Lisa Perrotti-Brown - 31/08/2016
About this WINE
Wynns Coonawarra Estate
This famous wine estate Wynns was established by Scottish pioneer John Riddoch in 1891, who planted vines in the surrounding area, but its current identity dates from 1951 when it was purchased by Melbourne wine merchants Samuel and David Wynn, who re-named it Wynn’s Coonawarra Estate.
Coonawarra, which is an Aboriginal word meaning honeysuckle, is an outcrop of land 300 miles from both Adelaide and Melbourne. It is a unique viticultural area which owes its fame to the terra rossa (literally “red earth”) soil. This soil has proved itself to be ideally suited to the production of outstanding grapes for wine-making, particularly the Cabernet Sauvignon grape.
The climate here, at only 50 miles from the chilly Southern Ocean and the influence of the Antarctic winds, is marginal for vine-growing, as is the case for most of the great wines of the world, and the result is the production of wines of great complexity and intensity of flavour.
Today the wines are regarded as benchmarks for the district, lauded for their consistent quality and depth of flavour. Under Sue Hodder, who has been Senior Winemaker since 1998, Wynns Coonawarra Estate produces an annual collection of wines from superb value Riesling and Shiraz through to the flagships John Riddoch Cabernet Sauvignon and Michael Shiraz; the last two are made only in vintages when the grapes are deemed exceptional.
Coonawarra is a famous wine region located on South Australia's Limestone Coast, an hour's drive (37 miles) east from the ocean. Populated by Scottish and Irish immigrants during the mid-19th century, it was John Riddoch's love of horticulture that led him to set up a fruit farm on the terra rossa soils of Katnook, later renamed as Coonawarra in 1897.Although Riddoch managed to plant vines and make wine before his death in 1901, it wasn't until the 1950s that the Wynn family relaunched the Coonawarra name with the purchase of his winery. A trickle of corporate investment then followed (ie Mildara), before turning into a flood during the 1960s and 1970s. Now approximately 4,000 hectares, the controversial Coonawarra Geographical Indication zone encompasses prized terra rossa soils (free-draining red loam over limestone over an aquifer), as well as not-so-noble turf consisting of red, sandy, brown loam and poorly-drained black loam.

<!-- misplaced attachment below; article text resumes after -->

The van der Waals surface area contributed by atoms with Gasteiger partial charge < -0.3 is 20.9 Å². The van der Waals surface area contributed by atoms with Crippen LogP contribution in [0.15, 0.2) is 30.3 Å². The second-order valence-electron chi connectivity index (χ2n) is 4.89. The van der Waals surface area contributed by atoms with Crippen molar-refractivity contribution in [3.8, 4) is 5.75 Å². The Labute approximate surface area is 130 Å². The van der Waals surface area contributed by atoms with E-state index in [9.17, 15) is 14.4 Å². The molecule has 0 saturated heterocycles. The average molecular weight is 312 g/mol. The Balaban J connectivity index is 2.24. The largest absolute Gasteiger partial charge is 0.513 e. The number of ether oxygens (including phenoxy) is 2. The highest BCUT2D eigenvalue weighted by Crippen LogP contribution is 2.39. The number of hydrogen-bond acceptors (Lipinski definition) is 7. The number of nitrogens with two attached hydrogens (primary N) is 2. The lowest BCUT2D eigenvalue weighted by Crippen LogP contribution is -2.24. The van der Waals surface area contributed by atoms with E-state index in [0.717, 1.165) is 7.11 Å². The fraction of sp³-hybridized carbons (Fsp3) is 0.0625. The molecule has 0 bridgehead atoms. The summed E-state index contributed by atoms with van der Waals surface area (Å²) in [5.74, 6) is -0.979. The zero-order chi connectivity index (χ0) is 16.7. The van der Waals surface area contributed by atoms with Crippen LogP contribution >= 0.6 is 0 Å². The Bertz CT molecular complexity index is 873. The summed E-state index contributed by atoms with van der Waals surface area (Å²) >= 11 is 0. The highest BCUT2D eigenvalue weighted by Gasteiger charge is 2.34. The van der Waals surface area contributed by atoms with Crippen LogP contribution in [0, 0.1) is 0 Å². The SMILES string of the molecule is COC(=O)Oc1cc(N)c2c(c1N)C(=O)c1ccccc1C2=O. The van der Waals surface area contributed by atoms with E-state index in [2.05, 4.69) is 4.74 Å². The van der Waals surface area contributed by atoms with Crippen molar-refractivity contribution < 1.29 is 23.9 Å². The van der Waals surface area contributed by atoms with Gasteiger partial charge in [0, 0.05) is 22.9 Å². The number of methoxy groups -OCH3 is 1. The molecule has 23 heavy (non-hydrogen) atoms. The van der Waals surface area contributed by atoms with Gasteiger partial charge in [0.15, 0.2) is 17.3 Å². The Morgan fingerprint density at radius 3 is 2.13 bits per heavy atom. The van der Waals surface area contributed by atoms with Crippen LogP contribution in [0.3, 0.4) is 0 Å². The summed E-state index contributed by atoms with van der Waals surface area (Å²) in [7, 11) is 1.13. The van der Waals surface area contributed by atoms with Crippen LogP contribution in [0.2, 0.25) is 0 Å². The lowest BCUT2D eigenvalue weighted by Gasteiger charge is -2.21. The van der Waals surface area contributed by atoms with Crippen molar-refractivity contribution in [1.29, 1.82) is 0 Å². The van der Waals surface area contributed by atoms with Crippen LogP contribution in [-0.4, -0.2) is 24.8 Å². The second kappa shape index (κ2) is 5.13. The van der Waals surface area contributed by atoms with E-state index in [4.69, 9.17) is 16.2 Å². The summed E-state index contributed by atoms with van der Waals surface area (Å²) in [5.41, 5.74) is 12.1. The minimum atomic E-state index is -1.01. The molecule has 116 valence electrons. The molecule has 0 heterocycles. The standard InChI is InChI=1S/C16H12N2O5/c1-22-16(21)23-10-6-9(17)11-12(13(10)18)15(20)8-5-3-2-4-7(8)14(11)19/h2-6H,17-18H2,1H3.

A low-lying cool area with a Mediterranean climate, it has moderate, relative humidity (49 percent); at 59 metres, it has a similar altitude to the Médoc (47m), is drier and 10 percent cooler – probably due to the notable cloud-cover during the key months. Non-detail/hedge pruning shapes the vineyards, resulting in large canopies and relatively high-pH juice. Cabernet Sauvignon is king, blended with Merlot matured in American oak with the capacity to age for up to 10 years.
Recommended Producers: Wynns, Coonawarra, Bowen Estate
Cabernet Sauvignon lends itself particularly well in blends with Merlot. This is actually the archetypal Bordeaux blend, though in different proportions in the sub-regions and sometimes topped up with Cabernet Franc, Malbec, and Petit Verdot.
In the Médoc and Graves the percentage of Cabernet Sauvignon in the blend can range from 95% (Mouton-Rothschild) to as low as 40%. It is particularly suited to the dry, warm, free- draining, gravel-rich soils and is responsible for the redolent cassis characteristics as well as the depth of colour, tannic structure and pronounced acidity of Médoc wines. However 100% Cabernet Sauvignon wines can be slightly hollow-tasting in the middle palate and Merlot with its generous, fleshy fruit flavours acts as a perfect foil by filling in this cavity.
In St-Emilion and Pomerol, the blends are Merlot dominated as Cabernet Sauvignon can struggle to ripen there - when it is included, it adds structure and body to the wine. Sassicaia is the most famous Bordeaux blend in Italy and has spawned many imitations, whereby the blend is now firmly established in the New World and particularly in California and Australia.